Will "TILT" Have The Nuts?
Beginning in January, ESPN makes its next foray into dramatic television with the premier of "TILT", a series written by the creative team that was responsible for "Rounders" and starring Michael Madsen (Kill Bill, Vol. 2, Reservoir Dogs) as Don "The Matador" Everest, the master of the poker world. The story revolves around the fictitious World Poker Championship at the (equally false but well-done) Colorado Casino in Las Vegas and the behind-the-scenes battling and infighting of the poker world.
ESPN has not had what could be called a successful track record when it comes to their made for TV fare. Their first series effort, "Playmakers" was based on a professional football team. It then proceeded into racial inequality, steroid usage, homosexuality and adultery (just to name a few of their themes). While doing this, they proceeded to offend one of their prime programming tools, the National Football League. Testy exchanges were heard between the two regarding the content of the show and, after one dismal season, the "Playmakers" were banished to the bench.
Additionally, ESPN cannot have been said to have had great fortune with their movies either. Anyone who watched the dismal "3", based on the life of NASCAR's Dale Earnhardt or the equally abysmal "Hu$tle" about the travails of baseball's Pete Rose can and will attest to this. If it's produced by the crew in Bristol and takes longer than the average "SportsCenter", normally it isn't worth the time spent.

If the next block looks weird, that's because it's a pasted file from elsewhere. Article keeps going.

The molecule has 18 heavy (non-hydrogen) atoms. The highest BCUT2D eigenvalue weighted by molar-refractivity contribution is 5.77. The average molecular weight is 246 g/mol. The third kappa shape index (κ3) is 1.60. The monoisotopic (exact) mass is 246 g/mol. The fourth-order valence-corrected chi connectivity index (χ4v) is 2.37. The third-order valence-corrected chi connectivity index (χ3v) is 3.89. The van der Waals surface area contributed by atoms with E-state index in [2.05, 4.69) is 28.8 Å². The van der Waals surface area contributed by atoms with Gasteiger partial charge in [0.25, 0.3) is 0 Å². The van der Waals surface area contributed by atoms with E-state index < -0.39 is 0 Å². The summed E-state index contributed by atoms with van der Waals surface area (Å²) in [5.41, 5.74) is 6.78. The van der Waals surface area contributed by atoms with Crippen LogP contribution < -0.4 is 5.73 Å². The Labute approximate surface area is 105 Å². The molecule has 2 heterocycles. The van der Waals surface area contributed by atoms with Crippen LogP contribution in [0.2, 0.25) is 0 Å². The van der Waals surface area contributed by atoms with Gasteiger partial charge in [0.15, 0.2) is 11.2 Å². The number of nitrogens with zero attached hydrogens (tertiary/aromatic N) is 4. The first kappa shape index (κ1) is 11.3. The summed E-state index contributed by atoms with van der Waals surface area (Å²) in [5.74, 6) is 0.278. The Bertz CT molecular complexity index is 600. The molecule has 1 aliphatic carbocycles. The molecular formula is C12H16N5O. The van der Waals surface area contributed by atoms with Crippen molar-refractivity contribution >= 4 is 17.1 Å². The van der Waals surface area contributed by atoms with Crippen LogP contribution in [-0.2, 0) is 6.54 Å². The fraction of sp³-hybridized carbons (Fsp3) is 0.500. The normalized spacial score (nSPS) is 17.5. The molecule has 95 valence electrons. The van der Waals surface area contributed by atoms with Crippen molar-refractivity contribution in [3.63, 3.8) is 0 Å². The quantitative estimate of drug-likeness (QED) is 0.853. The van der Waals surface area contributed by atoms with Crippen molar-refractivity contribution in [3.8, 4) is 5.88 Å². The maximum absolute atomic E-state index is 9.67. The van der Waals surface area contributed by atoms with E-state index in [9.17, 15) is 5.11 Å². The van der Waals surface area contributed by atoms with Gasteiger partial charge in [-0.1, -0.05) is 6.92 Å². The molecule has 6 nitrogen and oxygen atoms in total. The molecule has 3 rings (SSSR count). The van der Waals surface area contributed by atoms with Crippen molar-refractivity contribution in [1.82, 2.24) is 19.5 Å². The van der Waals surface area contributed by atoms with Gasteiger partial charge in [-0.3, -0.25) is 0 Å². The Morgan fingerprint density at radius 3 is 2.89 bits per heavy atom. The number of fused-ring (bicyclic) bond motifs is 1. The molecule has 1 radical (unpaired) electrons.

While there still may be some unsavory elements to the world of poker (as the recent robbery attempt of WSOP World Champion Greg Raymer showed), you can only imagine that "TILT" is going to increase that level twentyfold. In early previews, during the play of a hand at the table, one player launches himself across the table at an opponent to fight. Most would say that would NEVER happen, as it would be sure to earn you a ban from any casino in the world (now the fight may take place outside the casino, that's for sure). There is backroom scheming to take down "The Matador", and even the star of the show is not beyond some less than honest dealings.
Michael Madsen has the look and feel of a high stakes player, but the rest of the cast are virtual unknowns. In the preview of the show, there seems to be a little too much banter during the play of hands and the animosity between the combatants seems to be a little over the top. There will be additional cameos by true professional players (such as T. J. Cloutier and Daniel Negreanu), which will lend an air of authenticity to the series.
While you figure that there will be some artistic license taken, you can only hope that it won't be to the extent that ESPN went with "Playmakers." The game of poker is a truly dramatic event worthy of Greek theater and the background to the complex personalities of the players should make for enough drama alone. While I will take the deal for the opening of "TILT," it remains to be seen if I'll stay to the river.
More information in an official "Tilt" web page http://espn-tilt.com.